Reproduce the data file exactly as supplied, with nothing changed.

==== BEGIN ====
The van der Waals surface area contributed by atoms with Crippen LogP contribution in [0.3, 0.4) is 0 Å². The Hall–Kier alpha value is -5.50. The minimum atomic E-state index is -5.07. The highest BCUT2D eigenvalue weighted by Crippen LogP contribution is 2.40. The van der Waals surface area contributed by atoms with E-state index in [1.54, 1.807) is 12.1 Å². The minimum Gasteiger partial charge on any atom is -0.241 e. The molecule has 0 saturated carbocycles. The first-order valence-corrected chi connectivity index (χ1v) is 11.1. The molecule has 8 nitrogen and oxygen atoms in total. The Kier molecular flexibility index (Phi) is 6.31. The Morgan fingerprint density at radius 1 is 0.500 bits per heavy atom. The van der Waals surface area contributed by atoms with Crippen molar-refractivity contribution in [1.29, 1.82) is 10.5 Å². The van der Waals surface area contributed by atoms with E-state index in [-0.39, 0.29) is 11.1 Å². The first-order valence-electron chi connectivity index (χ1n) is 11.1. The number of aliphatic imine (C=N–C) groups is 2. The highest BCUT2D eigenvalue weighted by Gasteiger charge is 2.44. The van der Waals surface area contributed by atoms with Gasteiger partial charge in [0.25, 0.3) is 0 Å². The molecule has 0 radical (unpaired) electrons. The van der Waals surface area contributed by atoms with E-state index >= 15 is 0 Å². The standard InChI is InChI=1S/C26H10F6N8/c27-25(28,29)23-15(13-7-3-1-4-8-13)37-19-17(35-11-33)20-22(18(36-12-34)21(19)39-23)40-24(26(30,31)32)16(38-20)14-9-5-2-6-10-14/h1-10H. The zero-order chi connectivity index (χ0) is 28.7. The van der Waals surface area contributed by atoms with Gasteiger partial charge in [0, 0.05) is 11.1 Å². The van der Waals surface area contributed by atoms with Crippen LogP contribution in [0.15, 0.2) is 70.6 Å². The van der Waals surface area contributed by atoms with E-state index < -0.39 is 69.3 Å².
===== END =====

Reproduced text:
The van der Waals surface area contributed by atoms with Crippen LogP contribution in [0.3, 0.4) is 0 Å². The Hall–Kier alpha value is -5.50. The minimum atomic E-state index is -5.07. The highest BCUT2D eigenvalue weighted by Crippen LogP contribution is 2.40. The van der Waals surface area contributed by atoms with E-state index in [1.54, 1.807) is 12.1 Å². The minimum Gasteiger partial charge on any atom is -0.241 e. The molecule has 0 saturated carbocycles. The first-order valence-corrected chi connectivity index (χ1v) is 11.1. The molecule has 8 nitrogen and oxygen atoms in total. The Kier molecular flexibility index (Phi) is 6.31. The Morgan fingerprint density at radius 1 is 0.500 bits per heavy atom. The van der Waals surface area contributed by atoms with Crippen molar-refractivity contribution in [1.29, 1.82) is 10.5 Å². The van der Waals surface area contributed by atoms with E-state index in [-0.39, 0.29) is 11.1 Å². The first-order valence-electron chi connectivity index (χ1n) is 11.1. The number of aliphatic imine (C=N–C) groups is 2. The highest BCUT2D eigenvalue weighted by Gasteiger charge is 2.44. The van der Waals surface area contributed by atoms with Gasteiger partial charge in [0.25, 0.3) is 0 Å². The molecule has 0 radical (unpaired) electrons. The van der Waals surface area contributed by atoms with E-state index >= 15 is 0 Å². The standard InChI is InChI=1S/C26H10F6N8/c27-25(28,29)23-15(13-7-3-1-4-8-13)37-19-17(35-11-33)20-22(18(36-12-34)21(19)39-23)40-24(26(30,31)32)16(38-20)14-9-5-2-6-10-14/h1-10H. The zero-order chi connectivity index (χ0) is 28.7. The van der Waals surface area contributed by atoms with Gasteiger partial charge in [0, 0.05) is 11.1 Å². The van der Waals surface area contributed by atoms with Crippen LogP contribution in [0.15, 0.2) is 70.6 Å². The van der Waals surface area contributed by atoms with E-state index < -0.39 is 69.3 Å².